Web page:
Notre Dame has a tough decision among three highly talented quarterbacks: Malik Zaire, DeShone Kizer and Brandon Wimbush. Who's most likely to win the job?
Ohio State faced a virtually unprecedented situation when it began preparing for the 2015 season. The Buckeyes had to settle a three-way quarterback battle that involved a two-time Big Ten Offensive Player of the Year (Braxton Miller), a rising sophomore who set the Big Ten record for touchdowns in a season (J.T. Barrett) and a rocket-armed junior who made only three career starts but won the Big Ten championship, Sugar Bowl and national championship in that trio of games (Cardale Jones).
A year later, Notre Dame coach Brian Kelly may have some sympathy for what Ohio State’s Urban Meyer went through. Though Kelly’s quarterbacks may not boast quite the résumés of Meyer’s, he must ultimately settle on a passer from a highly distinguished field of candidates.
There’s the quarterback who leapt to the front of last year’s spring competition and got off to a sensational start in the 2015 season only to fracture his ankle in Week 2 (Malik Zaire). Or the quarterback who replaced him, steadied an offense besieged by injuries and led the Fighting Irish to 10 wins and a Fiesta Bowl berth (DeShone Kizer). Or the young hot shot who arrived on campus with much fanfare last year as the No. 6 quarterback recruit in his class, according to Scout.com, and now is eager to compete in his first full off-season of practices (Brandon Wimbush).
So whom will Kelly pick to guide Notre Dame’s offense this season? We’ll likely have to wait at least five months (and probably longer) for the answer. But for now, let’s size up the status of the race with whose stock you should buy, sell or hold.
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Sell: Brandon Wimbush
Let’s get the obvious one out of the way. Wimbush may have great arm strength and agility and the potential to be special, but he’s not going to leapfrog the two highly talented and more proven options ahead of him. While he hasn’t been officially ruled out of the race, he is getting fewer practice reps than Zaire and Kizer. It’s a good sign of his future in the program that he was given a chance to compete for the starting job despite the talent of ahead of him, but actually capitalizing on that to win the job was always going to be an uphill battle.
Wimbush’s best bet is that a mixture of transfers and early NFL departures clears the field ahead of him and he’s able to step into a starting role next fall. Or who knows? Kizer entered last spring as Notre Dame’s third-string quarterback and wound up the starter for the bulk of the season.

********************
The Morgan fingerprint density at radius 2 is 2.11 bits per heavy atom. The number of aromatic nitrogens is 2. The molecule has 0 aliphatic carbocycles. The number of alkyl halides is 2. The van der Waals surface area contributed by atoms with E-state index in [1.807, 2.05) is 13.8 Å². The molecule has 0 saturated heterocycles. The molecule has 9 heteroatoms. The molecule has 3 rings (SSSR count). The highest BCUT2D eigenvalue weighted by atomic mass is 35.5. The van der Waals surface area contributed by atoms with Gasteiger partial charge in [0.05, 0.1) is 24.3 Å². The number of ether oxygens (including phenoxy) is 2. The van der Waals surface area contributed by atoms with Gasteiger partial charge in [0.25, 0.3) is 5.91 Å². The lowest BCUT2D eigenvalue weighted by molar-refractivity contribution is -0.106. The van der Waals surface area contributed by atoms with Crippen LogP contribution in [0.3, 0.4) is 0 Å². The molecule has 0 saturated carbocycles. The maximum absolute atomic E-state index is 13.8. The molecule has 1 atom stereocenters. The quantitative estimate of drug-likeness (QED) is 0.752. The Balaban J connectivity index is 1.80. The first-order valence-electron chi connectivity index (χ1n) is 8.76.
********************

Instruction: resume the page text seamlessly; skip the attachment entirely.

Hold: Malik Zaire
Zaire expressed his frustration at having to compete for the same job he competed for and won last off-season. “You just really wonder what it’s going to take to finally convince people enough that I’m able to do the job,” he said last week. While it’s understandable why Zaire would want to be named the starter, it’s hard to argue why he deserves to have it just handed to him. After all, he has attempted passes in just four career games for the Irish. That’s nine fewer than Kizer, who finished last season with a 63% completion rate, 8.6 yards per attempt, 2,884 passing yards, 520 rushing yards, 31 total touchdowns and 10 interceptions. It’s always tough to watch a player potentially lose his starting job due to an injury, but even Wally Pipp would have to agree that Kizer earned the right to contend for the top spot on the depth chart this fall.
Despite his frustration and limited in-game experience, Zaire has a strong chance to prevail in this competition. After all, he beat out Everett Golson last spring to the extent that Golson opted to transfer from Notre Dame. And Kizer had little chance of unseating Zaire before his injury against Virginia. Zaire already has proven his worth in a position battle; he could easily do so again.
Buy: DeShone Kizer
Why should Kizer be the favorite to start? Because the memories of him nearly leading the Irish to the College Football Playoff aren’t likely to fade quickly. Almost literally from the moment he was unexpectedly thrust into the starting role, Kizer showed the poise to handle the job. His 39-yard touchdown strike to Will Fuller rescued Notre Dame in the final seconds against the Cavaliers, and he continued to put forth solid performances. Kizer’s only truly poor start came against Boston College (three interceptions), the No. 1 defense in the country last season.
He even looked worthy of the job in Notre Dame’s two losses: Kizer passed for 321 yards and rushed for 55 more against Clemson’s vaunted defense despite monsoon conditions and a hostile atmosphere, and his last-minute touchdown against Stanford looked like a game-winner until Kevin Hogan pulled off some even later heroics.
Zaire’s irritation about how much he has to do to prove he’s “able to do the job” is fair; it’s just that Kizer has even more proof on his side.
Ultimately, considerations about what each quarterback has done in the past will cease to matter much. This competition will likely linger into the start of the season, at which point those performances will carry more weight in Kelly’s eventual determination.
A late decision would create interesting possibilities about Notre Dame’s future under center. This fall will be Zaire’s fourth year on campus but only his third year of eligibility. Should he lose the competition to Kizer, he could become an ideal candidate for a graduate transfer, which would make him immediately eligible to play for another school in 2017. Plenty of programs would surely be happy to have him.